Of course, you can have a conventional steering wheel if you want - and customers ordering before the end of 2024 will be stuck with one - but that's no hardship. We'll delve into the reasons why shortly...

Driving it

Although Lexus has gone to the bother to give its two-motor electric system a name - 450e - it is currently the only powertrain option on offer for RZ customers, and Lexus has told us there are no plans to add any more powerful or long-range versions.

So 450e it is, and that means you get a 71.4kWh lithium-ion battery and two electric motors - one on each axle. Together they produce up to 313hp and give the RZ all-wheel drive and allowing quick acceleration. It feels nippier than the bZ4X around town and punchier on the motorway.

Lexus is well aware the RZ's battery is smaller than that of some competitors, but the Japanese company says that's down to a desire to balance cost, charging and weight considerations. And while a maximum range of 438km (395km when fitted with the 20-inch alloys of our test car) might be roughly in line with other luxury all-wheel-drive SUVs of comparable size, the RZ's real-world range is somewhat less impressive going by our initial test drive. While Lexus says efficiency of up to 16.8kWh/100km is possible, we only achieved in the low-to-mid-20s. Admittedly, we were hardly hypermiling for maximum efficiency, but we weren't racing it either. We reckon you're looking at around 250-300km between trips to the charging point if you drive on the motorway.

And when you get there, the RZ will charge at up to 150kW, allowing it to get from empty to 80 per cent in half an hour. However, Lexus itself admits that this is subject to conditions, and has been calculated at an 'ideal' 20 degrees Celsius. When the temperature drops below 10 degrees, the brand's engineers estimate that time could almost double.

It's still quicker than charging at home, though. Using a 7kW domestic 'wallbox' charger, Lexus says recharging the battery will take around 10 hours, but if you're lucky enough to have a commercial-style three-phase electrical supply, the car will charge at up to 11kW on AC. If you can do that, you slash the charging time to six-and-a-half hours.

In better news, though, the battery should at least retain its capacity for years to come. Lexus is renowned for its reliability, and the company is backing itself in terms of battery life, claiming the unit in the RZ will still have 90 per cent of its original capacity when it gets to 10 years old. Of course, we've no way of testing that until the first cars reach the 10-year mark, but it's an encouraging target.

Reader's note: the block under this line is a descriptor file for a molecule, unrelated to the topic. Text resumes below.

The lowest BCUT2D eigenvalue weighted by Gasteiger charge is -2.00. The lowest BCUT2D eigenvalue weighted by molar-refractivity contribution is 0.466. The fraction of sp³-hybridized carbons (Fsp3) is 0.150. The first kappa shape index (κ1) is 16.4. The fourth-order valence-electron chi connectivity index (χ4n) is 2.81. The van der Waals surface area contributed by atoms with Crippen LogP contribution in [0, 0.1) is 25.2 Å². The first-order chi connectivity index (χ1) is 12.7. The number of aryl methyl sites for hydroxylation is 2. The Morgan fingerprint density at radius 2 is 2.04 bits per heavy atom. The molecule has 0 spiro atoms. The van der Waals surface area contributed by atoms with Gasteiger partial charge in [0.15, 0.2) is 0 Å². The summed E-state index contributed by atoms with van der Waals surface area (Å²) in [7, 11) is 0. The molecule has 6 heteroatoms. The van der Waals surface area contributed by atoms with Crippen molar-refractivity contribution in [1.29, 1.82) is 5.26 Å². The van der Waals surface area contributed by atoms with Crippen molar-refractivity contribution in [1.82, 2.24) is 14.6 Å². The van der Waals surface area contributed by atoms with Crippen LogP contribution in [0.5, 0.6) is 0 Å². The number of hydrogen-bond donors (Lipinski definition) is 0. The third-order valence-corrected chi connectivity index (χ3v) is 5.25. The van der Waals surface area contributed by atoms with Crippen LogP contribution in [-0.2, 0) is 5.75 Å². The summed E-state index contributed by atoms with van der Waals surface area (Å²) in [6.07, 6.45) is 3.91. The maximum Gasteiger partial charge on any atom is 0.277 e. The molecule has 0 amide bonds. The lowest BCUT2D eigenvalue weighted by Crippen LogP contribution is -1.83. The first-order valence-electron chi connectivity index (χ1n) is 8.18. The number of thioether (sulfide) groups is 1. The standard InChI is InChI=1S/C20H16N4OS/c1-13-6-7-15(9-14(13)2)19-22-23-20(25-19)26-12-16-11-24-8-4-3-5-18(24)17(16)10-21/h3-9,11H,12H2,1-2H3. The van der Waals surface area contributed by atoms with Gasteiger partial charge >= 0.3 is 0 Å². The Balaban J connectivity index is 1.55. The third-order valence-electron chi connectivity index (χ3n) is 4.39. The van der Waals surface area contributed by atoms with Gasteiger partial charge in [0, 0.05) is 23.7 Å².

And the RZ also gives you plenty of chance to maximise that range thanks to its economy-orientated drive modes. There is a Sport setting that gives you sharper response to the accelerator and generally perks the car up a bit, but the other options are named Normal, Eco and Range. The Eco setting dials back the immediacy of the power delivery and generally aims to save battery, while Normal is a balance between the Eco and Sport settings, making it more than adequate for everyday use. But Range will be the setting of choice for the hypermilers. That really blunts the performance unless you push the accelerator pedal to the floor, and it turns the climate control system off altogether. Although performance is seriously impacted, it still feels quick enough for most situations.

Not that the RZ ever feels especially sporty. It's clearly designed to be more exciting than the bZ4X, but handling is not its forte. It doesn't lean too much in corners, but most of that comes in early and stops abruptly, making the car feel as though it's lurching slightly to one side. It's better around town, where the steering is light and responsive and the view out isn't too bad despite the sporty-looking rear end.